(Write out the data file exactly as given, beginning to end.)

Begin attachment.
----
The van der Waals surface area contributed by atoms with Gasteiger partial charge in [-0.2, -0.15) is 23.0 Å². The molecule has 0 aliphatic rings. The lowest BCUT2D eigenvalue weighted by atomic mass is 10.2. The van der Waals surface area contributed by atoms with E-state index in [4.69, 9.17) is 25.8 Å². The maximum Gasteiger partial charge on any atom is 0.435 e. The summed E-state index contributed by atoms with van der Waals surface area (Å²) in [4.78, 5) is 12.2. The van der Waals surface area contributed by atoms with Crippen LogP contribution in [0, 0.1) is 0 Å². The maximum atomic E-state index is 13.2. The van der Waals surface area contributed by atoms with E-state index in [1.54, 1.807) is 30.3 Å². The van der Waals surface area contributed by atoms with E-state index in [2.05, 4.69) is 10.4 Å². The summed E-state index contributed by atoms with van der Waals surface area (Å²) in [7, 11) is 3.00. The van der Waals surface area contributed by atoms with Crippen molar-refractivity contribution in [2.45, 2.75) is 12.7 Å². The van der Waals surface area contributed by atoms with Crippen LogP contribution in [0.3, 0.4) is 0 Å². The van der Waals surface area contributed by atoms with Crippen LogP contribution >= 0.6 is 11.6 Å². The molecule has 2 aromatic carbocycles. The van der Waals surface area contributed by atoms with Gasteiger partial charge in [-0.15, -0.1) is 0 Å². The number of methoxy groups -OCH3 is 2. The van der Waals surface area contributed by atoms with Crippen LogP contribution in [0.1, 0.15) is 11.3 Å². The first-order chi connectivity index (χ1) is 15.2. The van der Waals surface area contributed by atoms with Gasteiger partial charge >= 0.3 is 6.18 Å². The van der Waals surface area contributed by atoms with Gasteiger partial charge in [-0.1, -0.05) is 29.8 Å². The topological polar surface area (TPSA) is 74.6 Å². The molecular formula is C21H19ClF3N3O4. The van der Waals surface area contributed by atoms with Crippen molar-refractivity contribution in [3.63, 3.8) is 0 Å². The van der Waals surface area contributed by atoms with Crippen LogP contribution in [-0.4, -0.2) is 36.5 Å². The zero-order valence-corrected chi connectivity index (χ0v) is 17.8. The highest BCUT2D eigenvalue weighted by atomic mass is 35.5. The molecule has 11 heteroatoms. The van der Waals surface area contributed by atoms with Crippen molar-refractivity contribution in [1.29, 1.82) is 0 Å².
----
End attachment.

The van der Waals surface area contributed by atoms with Gasteiger partial charge in [-0.2, -0.15) is 23.0 Å². The molecule has 0 aliphatic rings. The lowest BCUT2D eigenvalue weighted by atomic mass is 10.2. The van der Waals surface area contributed by atoms with E-state index in [4.69, 9.17) is 25.8 Å². The maximum Gasteiger partial charge on any atom is 0.435 e. The summed E-state index contributed by atoms with van der Waals surface area (Å²) in [4.78, 5) is 12.2. The van der Waals surface area contributed by atoms with Crippen LogP contribution in [0, 0.1) is 0 Å². The maximum atomic E-state index is 13.2. The van der Waals surface area contributed by atoms with E-state index in [1.54, 1.807) is 30.3 Å². The van der Waals surface area contributed by atoms with E-state index in [2.05, 4.69) is 10.4 Å². The summed E-state index contributed by atoms with van der Waals surface area (Å²) in [7, 11) is 3.00. The van der Waals surface area contributed by atoms with Crippen molar-refractivity contribution in [2.45, 2.75) is 12.7 Å². The van der Waals surface area contributed by atoms with Crippen LogP contribution in [0.3, 0.4) is 0 Å². The van der Waals surface area contributed by atoms with Crippen LogP contribution >= 0.6 is 11.6 Å². The molecule has 2 aromatic carbocycles. The van der Waals surface area contributed by atoms with Gasteiger partial charge in [-0.15, -0.1) is 0 Å². The number of methoxy groups -OCH3 is 2. The van der Waals surface area contributed by atoms with Crippen LogP contribution in [0.1, 0.15) is 11.3 Å². The first-order chi connectivity index (χ1) is 15.2. The van der Waals surface area contributed by atoms with Gasteiger partial charge >= 0.3 is 6.18 Å². The van der Waals surface area contributed by atoms with Gasteiger partial charge in [-0.1, -0.05) is 29.8 Å². The topological polar surface area (TPSA) is 74.6 Å². The molecular formula is C21H19ClF3N3O4. The van der Waals surface area contributed by atoms with Crippen molar-refractivity contribution in [3.63, 3.8) is 0 Å². The van der Waals surface area contributed by atoms with Crippen LogP contribution in [-0.4, -0.2) is 36.5 Å². The zero-order valence-corrected chi connectivity index (χ0v) is 17.8. The highest BCUT2D eigenvalue weighted by atomic mass is 35.5. The molecule has 11 heteroatoms. The van der Waals surface area contributed by atoms with Crippen molar-refractivity contribution in [1.29, 1.82) is 0 Å².